Some popular AutoML packages are:

  1. AutoGluon (2020): This popular AutoML open-source toolkit developed by AWS helps in getting a strong predictive performance in various machine learning and deep learning models on text, image, and tabular data. Installation is supported for the Linux & Mac operating systems whereas Windows is not an officially supported OS for this toolkit.

  2. MLBox (2017): Another well-known open-source Python-based AutoML library is MLBox. However, it is a powerful library that offers three sub-packages related to Pre-processing (to read and pre-process data), Optimization (to test and/or optimize the models) and Prediction (to predict the outcomes on a test dataset). Additionally, it can perform feature selection, hyper-parameter optimization, automatic model selection for classification and regression as well as predicting the target variables for selected models.

  3. AutoWEKA (2013): Auto-WEKA uses a fully automated approach and leverages the Bayesian optimization to select a machine learning algorithm and set its hyperparameters. In other words, it helps in applying the best parameter settings for a given classification or regression task automatically to get a nice model.

  4. Auto-sklearn (2015): This AutoML framework has been developed by Matthias Feurer, et al and according to the official documentation is based on Bayesian optimization, meta-learning, and ensemble construction. Algorithm selection and hyperparameter tuning are automated using this framework. This framework only supports sklearn based models i.e. this is not suitable for graphical models or sequence prediction problems.

  5. Auto-PyTorch (2019): This framework has been developed by the AutoML Groups of the University of Freiburg and Hannover. It is based on the PyTorch deep learning framework and it supports the tabular data of classification and regression. Also, it can be applied to image data for classification.

  6. Autokeras (2017): It is an open-source library used in deep learning for automating tasks. It helps you in getting good neural network models for classification and regression tasks. The AutoML Toolkit has been built on top of the deep learning framework Keras, developed by the Datalab team at Texas A&M University. Since Auto-Keras follows the classic Scikit-Learn API design, the syntax is similar and easy to use.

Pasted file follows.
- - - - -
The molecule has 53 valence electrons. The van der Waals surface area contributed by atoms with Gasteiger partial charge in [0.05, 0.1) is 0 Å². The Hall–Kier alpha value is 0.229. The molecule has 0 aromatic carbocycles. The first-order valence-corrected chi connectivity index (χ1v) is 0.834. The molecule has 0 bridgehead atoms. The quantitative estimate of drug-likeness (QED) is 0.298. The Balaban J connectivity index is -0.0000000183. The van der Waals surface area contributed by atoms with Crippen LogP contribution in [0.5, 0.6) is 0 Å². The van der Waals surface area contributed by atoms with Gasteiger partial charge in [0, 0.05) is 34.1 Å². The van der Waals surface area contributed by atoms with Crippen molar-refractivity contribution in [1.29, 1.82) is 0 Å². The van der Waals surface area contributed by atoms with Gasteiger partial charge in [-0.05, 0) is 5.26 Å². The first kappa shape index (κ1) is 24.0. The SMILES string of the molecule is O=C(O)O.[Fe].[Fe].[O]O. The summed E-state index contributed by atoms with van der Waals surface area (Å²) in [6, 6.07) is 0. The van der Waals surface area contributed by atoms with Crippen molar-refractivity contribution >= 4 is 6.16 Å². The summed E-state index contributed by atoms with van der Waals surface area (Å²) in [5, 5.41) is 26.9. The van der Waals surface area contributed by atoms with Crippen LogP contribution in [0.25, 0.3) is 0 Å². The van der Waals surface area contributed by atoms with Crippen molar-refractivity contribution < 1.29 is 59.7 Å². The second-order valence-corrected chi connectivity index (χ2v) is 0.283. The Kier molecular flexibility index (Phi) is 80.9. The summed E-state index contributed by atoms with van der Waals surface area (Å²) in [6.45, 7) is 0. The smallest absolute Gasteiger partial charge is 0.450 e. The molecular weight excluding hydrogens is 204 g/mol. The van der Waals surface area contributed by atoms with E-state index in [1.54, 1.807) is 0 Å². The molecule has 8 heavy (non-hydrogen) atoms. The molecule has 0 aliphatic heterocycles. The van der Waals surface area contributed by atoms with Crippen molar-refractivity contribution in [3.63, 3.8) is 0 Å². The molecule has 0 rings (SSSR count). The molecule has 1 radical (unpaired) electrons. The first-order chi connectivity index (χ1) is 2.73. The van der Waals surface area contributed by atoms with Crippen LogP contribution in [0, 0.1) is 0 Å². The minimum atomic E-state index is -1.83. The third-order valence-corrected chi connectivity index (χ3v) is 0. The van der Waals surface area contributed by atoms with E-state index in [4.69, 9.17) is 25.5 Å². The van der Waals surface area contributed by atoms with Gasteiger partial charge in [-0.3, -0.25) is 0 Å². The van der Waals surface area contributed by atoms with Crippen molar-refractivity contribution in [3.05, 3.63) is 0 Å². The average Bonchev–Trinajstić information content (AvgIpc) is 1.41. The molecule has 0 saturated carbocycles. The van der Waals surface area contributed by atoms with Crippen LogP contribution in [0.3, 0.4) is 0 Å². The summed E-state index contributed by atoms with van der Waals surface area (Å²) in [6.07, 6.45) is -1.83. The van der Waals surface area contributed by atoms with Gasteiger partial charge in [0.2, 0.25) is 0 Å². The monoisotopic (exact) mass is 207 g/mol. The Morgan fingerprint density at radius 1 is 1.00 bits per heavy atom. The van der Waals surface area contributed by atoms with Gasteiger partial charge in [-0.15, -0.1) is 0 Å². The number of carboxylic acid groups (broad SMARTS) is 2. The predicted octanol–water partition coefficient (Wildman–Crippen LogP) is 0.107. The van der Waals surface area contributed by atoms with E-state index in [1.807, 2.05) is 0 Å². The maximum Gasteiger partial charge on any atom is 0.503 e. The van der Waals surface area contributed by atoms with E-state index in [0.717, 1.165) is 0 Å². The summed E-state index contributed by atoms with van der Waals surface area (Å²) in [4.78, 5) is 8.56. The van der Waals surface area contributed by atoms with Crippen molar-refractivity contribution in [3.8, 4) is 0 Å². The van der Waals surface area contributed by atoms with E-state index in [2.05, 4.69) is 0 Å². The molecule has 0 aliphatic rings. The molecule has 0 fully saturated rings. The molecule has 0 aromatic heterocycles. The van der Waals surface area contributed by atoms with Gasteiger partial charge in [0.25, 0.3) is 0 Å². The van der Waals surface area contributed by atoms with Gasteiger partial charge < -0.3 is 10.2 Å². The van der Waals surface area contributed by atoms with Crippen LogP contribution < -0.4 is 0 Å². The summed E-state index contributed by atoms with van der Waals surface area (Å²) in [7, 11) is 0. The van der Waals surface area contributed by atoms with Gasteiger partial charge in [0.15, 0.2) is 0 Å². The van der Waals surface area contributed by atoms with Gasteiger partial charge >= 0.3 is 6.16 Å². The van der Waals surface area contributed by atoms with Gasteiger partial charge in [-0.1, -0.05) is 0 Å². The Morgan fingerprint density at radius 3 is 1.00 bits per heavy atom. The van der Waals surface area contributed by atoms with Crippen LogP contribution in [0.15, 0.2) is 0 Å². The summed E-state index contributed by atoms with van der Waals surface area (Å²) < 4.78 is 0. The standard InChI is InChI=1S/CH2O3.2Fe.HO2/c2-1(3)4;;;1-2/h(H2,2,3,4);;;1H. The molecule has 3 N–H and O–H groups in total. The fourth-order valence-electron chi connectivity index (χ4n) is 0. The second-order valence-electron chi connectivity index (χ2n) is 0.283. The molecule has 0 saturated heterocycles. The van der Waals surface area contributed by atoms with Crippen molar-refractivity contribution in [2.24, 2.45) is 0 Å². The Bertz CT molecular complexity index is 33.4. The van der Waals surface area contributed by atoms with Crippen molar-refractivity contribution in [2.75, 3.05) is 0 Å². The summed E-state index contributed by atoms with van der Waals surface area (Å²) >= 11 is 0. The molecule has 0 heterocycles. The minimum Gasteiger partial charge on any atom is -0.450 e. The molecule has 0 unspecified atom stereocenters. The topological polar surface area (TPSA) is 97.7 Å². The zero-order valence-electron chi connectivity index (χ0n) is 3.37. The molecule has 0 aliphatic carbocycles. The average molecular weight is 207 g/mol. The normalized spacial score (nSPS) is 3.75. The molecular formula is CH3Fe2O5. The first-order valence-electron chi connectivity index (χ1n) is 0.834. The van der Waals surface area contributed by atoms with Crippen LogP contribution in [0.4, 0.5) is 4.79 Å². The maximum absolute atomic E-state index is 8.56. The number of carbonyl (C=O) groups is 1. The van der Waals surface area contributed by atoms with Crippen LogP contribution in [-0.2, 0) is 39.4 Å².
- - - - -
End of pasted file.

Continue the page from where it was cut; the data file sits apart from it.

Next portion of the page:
7. TPOT (2018): Tree-based Pipeline Optimization Tool (TPOT) is also one of the popular open-source AutoML frameworks which use sci-kit learn library as a part of its ML menu. According to the official documentation, it uses genetic programming to intelligently explore thousands of possible pipelines to find out a top-performing model pipeline for a given dataset. It is important to note here that TPOT does not perform any pre-processing of the dataset and hence, expects the fed dataset to be clean. However, it can perform feature processing, model selection, and hyperparameter optimization to return the best-performing model. It is a good choice for regression and classification problems but it is not suitable for NLP.

  8. H2O AutoML (2018): The H2O 3 AutoML framework is an open-source toolkit best suited to both traditional neural networks and machine learning models. It can be used to automate the machine learning workflow i.e. model training and hyperparameter tuning of models within a specified time duration. It can perform data preprocessing, model selection, and hyperparameter tuning. Additionally, it returns with a leaderboard view of the model along with its performance. However, it is important to note that a java runtime environment is required since H2O AutoML has been developed in java.

  9. MLJAR (2019): This toolkit works with tabular datasets and offers transparency to the users in each step of the AutoML training. All information about the trained models is saved in the hard drive and is accessible to the ML user.